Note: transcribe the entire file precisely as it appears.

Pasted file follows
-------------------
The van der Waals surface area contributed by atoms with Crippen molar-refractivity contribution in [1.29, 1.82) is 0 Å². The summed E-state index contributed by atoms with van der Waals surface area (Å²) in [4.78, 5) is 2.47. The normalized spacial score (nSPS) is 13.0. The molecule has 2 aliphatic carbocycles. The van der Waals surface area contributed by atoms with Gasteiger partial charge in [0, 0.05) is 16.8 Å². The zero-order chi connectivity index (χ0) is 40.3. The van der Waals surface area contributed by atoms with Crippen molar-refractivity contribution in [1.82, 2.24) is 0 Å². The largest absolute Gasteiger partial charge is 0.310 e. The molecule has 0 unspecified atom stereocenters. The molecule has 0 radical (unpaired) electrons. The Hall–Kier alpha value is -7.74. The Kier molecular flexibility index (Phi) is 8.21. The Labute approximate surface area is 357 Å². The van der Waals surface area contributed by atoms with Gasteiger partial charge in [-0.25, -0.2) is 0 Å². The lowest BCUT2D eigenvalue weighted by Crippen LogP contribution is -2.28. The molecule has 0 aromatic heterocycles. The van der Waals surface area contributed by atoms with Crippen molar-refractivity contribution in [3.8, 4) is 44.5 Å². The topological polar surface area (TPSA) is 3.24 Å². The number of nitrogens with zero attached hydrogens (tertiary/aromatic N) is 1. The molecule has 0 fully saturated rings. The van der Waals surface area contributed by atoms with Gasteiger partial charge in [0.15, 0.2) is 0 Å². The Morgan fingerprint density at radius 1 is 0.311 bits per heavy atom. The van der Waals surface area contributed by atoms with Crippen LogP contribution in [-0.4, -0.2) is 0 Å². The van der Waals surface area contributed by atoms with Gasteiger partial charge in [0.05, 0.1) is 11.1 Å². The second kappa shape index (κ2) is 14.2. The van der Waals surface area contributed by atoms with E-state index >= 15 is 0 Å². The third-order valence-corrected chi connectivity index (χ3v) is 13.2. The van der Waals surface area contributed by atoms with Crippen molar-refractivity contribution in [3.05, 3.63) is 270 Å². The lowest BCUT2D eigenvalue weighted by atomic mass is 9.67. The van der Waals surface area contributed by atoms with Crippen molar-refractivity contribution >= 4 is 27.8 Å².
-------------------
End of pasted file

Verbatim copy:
The van der Waals surface area contributed by atoms with Crippen molar-refractivity contribution in [1.29, 1.82) is 0 Å². The summed E-state index contributed by atoms with van der Waals surface area (Å²) in [4.78, 5) is 2.47. The normalized spacial score (nSPS) is 13.0. The molecule has 2 aliphatic carbocycles. The van der Waals surface area contributed by atoms with Gasteiger partial charge in [0, 0.05) is 16.8 Å². The zero-order chi connectivity index (χ0) is 40.3. The van der Waals surface area contributed by atoms with Crippen molar-refractivity contribution in [1.82, 2.24) is 0 Å². The largest absolute Gasteiger partial charge is 0.310 e. The molecule has 0 unspecified atom stereocenters. The molecule has 0 radical (unpaired) electrons. The Hall–Kier alpha value is -7.74. The Kier molecular flexibility index (Phi) is 8.21. The Labute approximate surface area is 357 Å². The van der Waals surface area contributed by atoms with Gasteiger partial charge in [-0.25, -0.2) is 0 Å². The lowest BCUT2D eigenvalue weighted by Crippen LogP contribution is -2.28. The molecule has 0 aromatic heterocycles. The van der Waals surface area contributed by atoms with Crippen molar-refractivity contribution in [3.8, 4) is 44.5 Å². The topological polar surface area (TPSA) is 3.24 Å². The number of nitrogens with zero attached hydrogens (tertiary/aromatic N) is 1. The molecule has 0 fully saturated rings. The van der Waals surface area contributed by atoms with Gasteiger partial charge in [0.15, 0.2) is 0 Å². The Morgan fingerprint density at radius 1 is 0.311 bits per heavy atom. The van der Waals surface area contributed by atoms with Crippen LogP contribution in [-0.4, -0.2) is 0 Å². The van der Waals surface area contributed by atoms with Gasteiger partial charge in [0.05, 0.1) is 11.1 Å². The second kappa shape index (κ2) is 14.2. The van der Waals surface area contributed by atoms with E-state index >= 15 is 0 Å². The third-order valence-corrected chi connectivity index (χ3v) is 13.2. The van der Waals surface area contributed by atoms with Crippen molar-refractivity contribution in [3.05, 3.63) is 270 Å². The lowest BCUT2D eigenvalue weighted by atomic mass is 9.67. The van der Waals surface area contributed by atoms with Crippen molar-refractivity contribution >= 4 is 27.8 Å².